Sunday, March 06, 2016

Bass Bits #9 - Jungle

Skipping right past bleep - on the grounds that I already covered it - and onto jungle

Where to start?!

Too many to pick. Entire genre is based on bass. It's drums and it's bass - everything else is optional extras, gravy on top.

Just some extremely random (out of chronological sequence) faves, then, with a dozen other contenders jostling behind each one....

NC & Asend, "Take Your Soul"

Love the strange off-tone drone of this, like a dulled metallic clang almost. There's something humorously fixated about this track, about the way the whole tune clip-clops along, switching between two patterns.

In The Wire, I described "Take Your Soul" as an "ultra-minimal classic of compulsion-for-compulsion's sake.... whose one-and-a-half note bassline, percussive/textural as opposed to melodic, lodges itself in your memory-flesh as viciously as a flechette."

Omni Trio, "The Elemental"

The fluidity of the bassline  - delicate at first, like raindrops trickling down a blade of foliage in a jungle...then as the track takes off  thudding like smooth sub-lo thunder - works against the inflexible jack-knife-at-the-waist of the two-stepping beat.

Rufige Cru, "Menace"

The difference between "The Elemental" and "Menace" - which is only about four years, 92 to 96 - is immense. Partly that's down to production values: Rufige-bass sounds muddy, turbid compared to Moving Shadow's late 90s slick 'n' phat. And partly thanks to intent: "Menace" comes out of drugs, E and weed...  the bass is bleary, oozy, black gas that breaks down  the barrier between your body and the music. "Elemental" is crisp, rounded, glistening, articulated  - it's not speaking to or from a drugged consciousness particularly. "Menace" is also dubby, in its overall production, so there's a sound system echo here, whereas "The Elemental" seems suburban, not inner city...  designed for headphones, a car stereo, the living room.  D&B that's authentically from the heartland of Hertfordshire, that would sound just right on a drive from Aldbury to Chesham.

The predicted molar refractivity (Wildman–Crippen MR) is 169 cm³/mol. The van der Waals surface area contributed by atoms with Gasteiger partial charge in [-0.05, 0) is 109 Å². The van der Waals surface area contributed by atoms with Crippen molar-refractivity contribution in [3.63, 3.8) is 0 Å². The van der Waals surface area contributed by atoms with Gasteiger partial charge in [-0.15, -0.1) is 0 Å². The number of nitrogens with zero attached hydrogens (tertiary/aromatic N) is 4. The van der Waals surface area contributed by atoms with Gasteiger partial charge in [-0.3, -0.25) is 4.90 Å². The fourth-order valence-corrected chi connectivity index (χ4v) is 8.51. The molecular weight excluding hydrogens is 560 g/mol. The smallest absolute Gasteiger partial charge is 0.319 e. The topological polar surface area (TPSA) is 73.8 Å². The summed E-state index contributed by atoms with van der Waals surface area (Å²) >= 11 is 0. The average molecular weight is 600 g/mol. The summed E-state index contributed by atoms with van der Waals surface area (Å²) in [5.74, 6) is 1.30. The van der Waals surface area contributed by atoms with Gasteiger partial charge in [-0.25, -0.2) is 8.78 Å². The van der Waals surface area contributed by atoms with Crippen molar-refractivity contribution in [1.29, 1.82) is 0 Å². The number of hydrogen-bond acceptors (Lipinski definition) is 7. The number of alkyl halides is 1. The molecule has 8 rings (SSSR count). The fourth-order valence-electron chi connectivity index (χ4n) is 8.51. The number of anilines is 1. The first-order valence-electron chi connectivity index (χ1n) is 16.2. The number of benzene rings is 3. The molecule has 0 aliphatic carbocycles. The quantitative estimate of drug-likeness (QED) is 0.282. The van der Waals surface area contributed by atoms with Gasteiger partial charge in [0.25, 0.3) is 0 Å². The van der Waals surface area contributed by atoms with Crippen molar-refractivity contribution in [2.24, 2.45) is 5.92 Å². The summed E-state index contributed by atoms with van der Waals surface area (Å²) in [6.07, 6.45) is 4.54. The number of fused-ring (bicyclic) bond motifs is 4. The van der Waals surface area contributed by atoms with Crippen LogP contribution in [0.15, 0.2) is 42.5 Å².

Talkin' "dirty"

How is that oozy seismographic sound near the start - and again at 1.50 - made then?  A 808 that is being detuned back and forth to different degrees?

Suddenly realised that despite having written a book on the subject, I'm not entirely sure how the bass in jungle records is actually made... 

Sometimes the B-lines have the boom-thud impact of an 808 - so it's the bass and the breaks that are coming out of hip hop. (Probably rather a high proportion of the prime movers in this post were actually present at  UK Fresh '86, now I think of it).

Other times it sounds like a bass-tone sampled from somewhere ( or even swatched together from different sources, an overlay of timbres) and then played on a keyboard as a bubblin' line or blasting riff 

Other times it so closely resembles the simple melodic units of reggae that you'd think it was a sample, but I should imagine it's a recreation of that using a keyboard -  isolating a reggae bassline from the drums would be quite hard to do, using a sampler, I'd have thought...

Then there are sort of pingy metallic bassline reports, which seem to hail from dancehall. 

Loads of other styles and sounds, tricks and devices.

I invite Those Who Know to drop some bass-science on me... 

Talking about science and the dropping thereof....